In Australia, vehicles must comply with the Australian Design Rules (ADR), which outline national standards for vehicle safety, anti-theft, and emissions. The ADRs are performance-based and cover issues such as occupant protection, structures, lighting, noise, engine exhaust emissions, braking and a range of miscellaneous items. Vehicles must comply with the ADRs in effect at the time they were constructed.
ADR 13/00 - Installation of Lighting and Light Signalling Australian Design Rule - prescribes requirements for the number and mode of installation of lighting and light signaling devices on motor vehicles (other than L-group vehicles). While Lightforce products are not ADR-compliant, they fall under the accessories category, not having been originally in-built into the vehicle, and can legally be sold in Australia.
Below are a few key instructions to follow when installing additional vehicle lights, in order to be ADR compliant.
- Up to 4 additional lights can be mounted to the vehicle
- Driving lights must be mounted at the front of the vehicle and be front-facing; they must not be higher than the front edge of the bonnet, if fitted to a bull bar or nudge bar
- Lights must be fitted symmetrically on both sides of the vehicle
- Driving lights must be securely mounted, to minimise injury in the event of a crash or accident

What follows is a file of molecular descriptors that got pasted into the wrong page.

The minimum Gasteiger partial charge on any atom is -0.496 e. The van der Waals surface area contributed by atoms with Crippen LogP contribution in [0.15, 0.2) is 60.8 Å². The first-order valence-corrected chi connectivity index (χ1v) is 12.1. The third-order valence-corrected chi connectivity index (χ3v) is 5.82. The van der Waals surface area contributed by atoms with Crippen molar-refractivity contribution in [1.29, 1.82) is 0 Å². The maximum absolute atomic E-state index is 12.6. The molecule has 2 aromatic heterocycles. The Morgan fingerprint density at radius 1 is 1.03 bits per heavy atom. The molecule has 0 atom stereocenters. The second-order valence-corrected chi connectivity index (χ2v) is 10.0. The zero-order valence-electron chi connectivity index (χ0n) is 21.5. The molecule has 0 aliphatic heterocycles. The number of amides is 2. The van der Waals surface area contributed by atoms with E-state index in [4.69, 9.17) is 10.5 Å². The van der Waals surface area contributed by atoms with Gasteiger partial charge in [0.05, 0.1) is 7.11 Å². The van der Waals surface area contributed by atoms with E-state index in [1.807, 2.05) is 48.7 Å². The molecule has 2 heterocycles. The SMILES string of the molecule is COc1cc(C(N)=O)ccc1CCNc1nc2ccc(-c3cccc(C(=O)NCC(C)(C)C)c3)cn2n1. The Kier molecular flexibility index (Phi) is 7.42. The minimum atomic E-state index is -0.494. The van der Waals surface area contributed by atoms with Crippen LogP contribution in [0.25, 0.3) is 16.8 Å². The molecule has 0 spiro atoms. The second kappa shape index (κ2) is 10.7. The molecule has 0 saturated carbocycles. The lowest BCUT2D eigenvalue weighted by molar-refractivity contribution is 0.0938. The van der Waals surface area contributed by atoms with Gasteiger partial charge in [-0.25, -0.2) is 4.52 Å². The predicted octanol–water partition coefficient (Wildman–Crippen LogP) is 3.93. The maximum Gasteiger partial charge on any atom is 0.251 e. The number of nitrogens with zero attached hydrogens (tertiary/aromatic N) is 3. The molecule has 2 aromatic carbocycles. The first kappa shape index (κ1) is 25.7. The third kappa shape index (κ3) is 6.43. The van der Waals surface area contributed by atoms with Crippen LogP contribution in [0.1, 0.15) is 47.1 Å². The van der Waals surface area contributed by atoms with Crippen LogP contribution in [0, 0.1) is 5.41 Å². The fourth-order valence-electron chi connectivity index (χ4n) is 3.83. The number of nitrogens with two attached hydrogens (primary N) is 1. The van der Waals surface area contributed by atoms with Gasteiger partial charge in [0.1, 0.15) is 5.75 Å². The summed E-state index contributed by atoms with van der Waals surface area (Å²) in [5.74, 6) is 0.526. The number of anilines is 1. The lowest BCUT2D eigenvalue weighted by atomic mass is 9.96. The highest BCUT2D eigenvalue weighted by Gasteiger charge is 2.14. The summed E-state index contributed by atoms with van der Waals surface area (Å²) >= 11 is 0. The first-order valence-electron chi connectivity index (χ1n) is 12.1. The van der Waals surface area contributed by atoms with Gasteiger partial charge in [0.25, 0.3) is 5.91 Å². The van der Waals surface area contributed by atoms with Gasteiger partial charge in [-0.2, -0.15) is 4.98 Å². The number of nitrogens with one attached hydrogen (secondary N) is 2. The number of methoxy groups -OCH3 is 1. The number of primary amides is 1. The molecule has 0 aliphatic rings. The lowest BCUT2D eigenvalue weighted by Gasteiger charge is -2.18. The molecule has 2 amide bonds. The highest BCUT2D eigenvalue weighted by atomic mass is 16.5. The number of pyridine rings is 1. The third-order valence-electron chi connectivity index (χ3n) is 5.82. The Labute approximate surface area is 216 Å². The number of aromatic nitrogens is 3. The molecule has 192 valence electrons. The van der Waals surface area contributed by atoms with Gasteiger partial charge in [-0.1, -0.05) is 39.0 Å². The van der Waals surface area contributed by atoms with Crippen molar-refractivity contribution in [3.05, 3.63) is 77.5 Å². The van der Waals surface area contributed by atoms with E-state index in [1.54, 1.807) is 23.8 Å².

- Lights should not obstruct the driver’s view of the road or traffic to the front and side of the vehicle
- Light emitted should not cause discomfort to the driver directly or through other reflecting surfaces of the vehicle
- Driving lights must remain switched off when high beam headlights are not in operation
- Lights should automatically turn off when high beam headlights are turned off or the headlamps are dipped.
If you are installing any additional driving lights onto your vehicle, please make sure to consult the ADR 13/00 installation guidelines and operating mode, fully detailed on the Federal Register of Legislation page.
Also, please be aware that standard regulations and laws differ from state to state in Australia, so make sure you are up to date with the state in which you reside. See below for state-specific laws:
South Australia | Victoria | Western Australia | Northern Territory | Queensland | ACT | Tasmania | New South Wales